Moving Beyond the Self-Aggrandizing Age of Adventure

First off, I don’t exempt myself from my own critiques. But now that that’s out of the way, I do find myself nostalgic for bygone ethea (pl. ethos, I had to look that one up) such as the Age of Discovery and the Heroic Age of Antarctic Exploration. There’s something rather hollow about the current formulaic template for expeditions. It doesn’t take long to intuit the formula, roughly construed as “blanking the blank to raise awareness for blank.”

Of course, this sort of behavior is common across the animal kingdom. Work in evolutionary biology has shown the tendency for individuals to “show off” in order to distinguish themselves. That’s probably a good thing in a certain light. I mean, a world of sameness is probably not a world any of us would be excited to live in. However, one of the requirements for this type of signaling to be optimally effective is that the activity must have a connection to whatever quality is being signaled. For instance, “handstand walking backwards across the frozen Great Bear Lake to raise awareness of malaria in Africa” forms neither a logical nor emotional attachment in those hearing it. Maybe if I punched up the funny it would at least resonate on that level.

‎”Science and exploration have never been at variance; rather, the desire for the pure elements of natural revelation lay at the source of that unquenchable power the “love of adventure.”

Of whatever nationality the explorer was always emboldened by that impulse, and, if there ever be a future of decadence, it will live again in his ungovernable heritage.” -Douglas Mawson, The Home of the Blizzard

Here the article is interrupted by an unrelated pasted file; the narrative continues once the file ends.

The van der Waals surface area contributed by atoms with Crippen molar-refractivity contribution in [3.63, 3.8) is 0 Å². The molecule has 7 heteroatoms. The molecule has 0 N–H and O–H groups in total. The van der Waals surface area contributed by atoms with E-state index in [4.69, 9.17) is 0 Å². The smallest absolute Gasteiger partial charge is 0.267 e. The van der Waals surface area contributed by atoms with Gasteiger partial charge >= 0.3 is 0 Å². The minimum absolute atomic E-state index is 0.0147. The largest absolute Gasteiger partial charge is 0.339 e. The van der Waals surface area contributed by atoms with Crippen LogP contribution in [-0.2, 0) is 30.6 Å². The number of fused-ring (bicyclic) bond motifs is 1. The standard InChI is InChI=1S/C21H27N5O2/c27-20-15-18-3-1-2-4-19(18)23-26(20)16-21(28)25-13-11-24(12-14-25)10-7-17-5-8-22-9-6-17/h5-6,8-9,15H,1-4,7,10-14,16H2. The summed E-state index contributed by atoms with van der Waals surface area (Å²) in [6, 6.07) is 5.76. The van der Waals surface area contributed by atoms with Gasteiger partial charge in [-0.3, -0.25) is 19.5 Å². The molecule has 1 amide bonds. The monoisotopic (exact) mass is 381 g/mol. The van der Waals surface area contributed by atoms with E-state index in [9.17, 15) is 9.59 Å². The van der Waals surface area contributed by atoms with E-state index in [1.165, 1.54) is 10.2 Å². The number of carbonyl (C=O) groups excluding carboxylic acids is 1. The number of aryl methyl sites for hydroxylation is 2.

Some adventurers are aware of how silly all of this can seem…

Awareness Campaigns Don’t {Always} Work

There is evidence that awareness campaigns don’t work. This has been shown in seafood awareness, cancer awareness, and AIDS awareness campaigns (among others). This simply demonstrates that exposure doesn’t itself lead to an improvement. While substantive connections are easy to make between awareness of sustainable seafood and ocean expeditions, it’s not as easy to make connections to diseases or negligibly related causes.

The Emptiness of the Current Ethos

There is one stark difference between legendary explorers and many contemporaries. Many expeditions of the past were undertaken for the purpose of increasing scientific understanding. At first glance, it’s easy to reduce this to the notion of geography. Granting that this is a worthy purpose that’s not particularly valuable in the age of satellite imagery, there were still myriad other scientific functions performed by expeditions and the explorers who undertook the adventures. Sir Douglas Mawson was a geologist. Robert Falcon Scott‘s expeditions contributed important biological, zoological, and geological findings. Roald Amundsen‘s expeditions were explicitly conducted for collection of scientific data. Vilhjalmur Stefansson was an ethnologist. You may also have heard of some dude named Charles Darwin, who had a slight impact on the course of science and the rest of human history.

In the case of expeditions receiving funding from organizations whose goals are not directly related to the expedition itself, the only real beneficiaries are those receiving the funding. It’s this reality that likely drives the hollow ring of adventurers attempting to drop messages of distant causes into stories of visceral personal experience.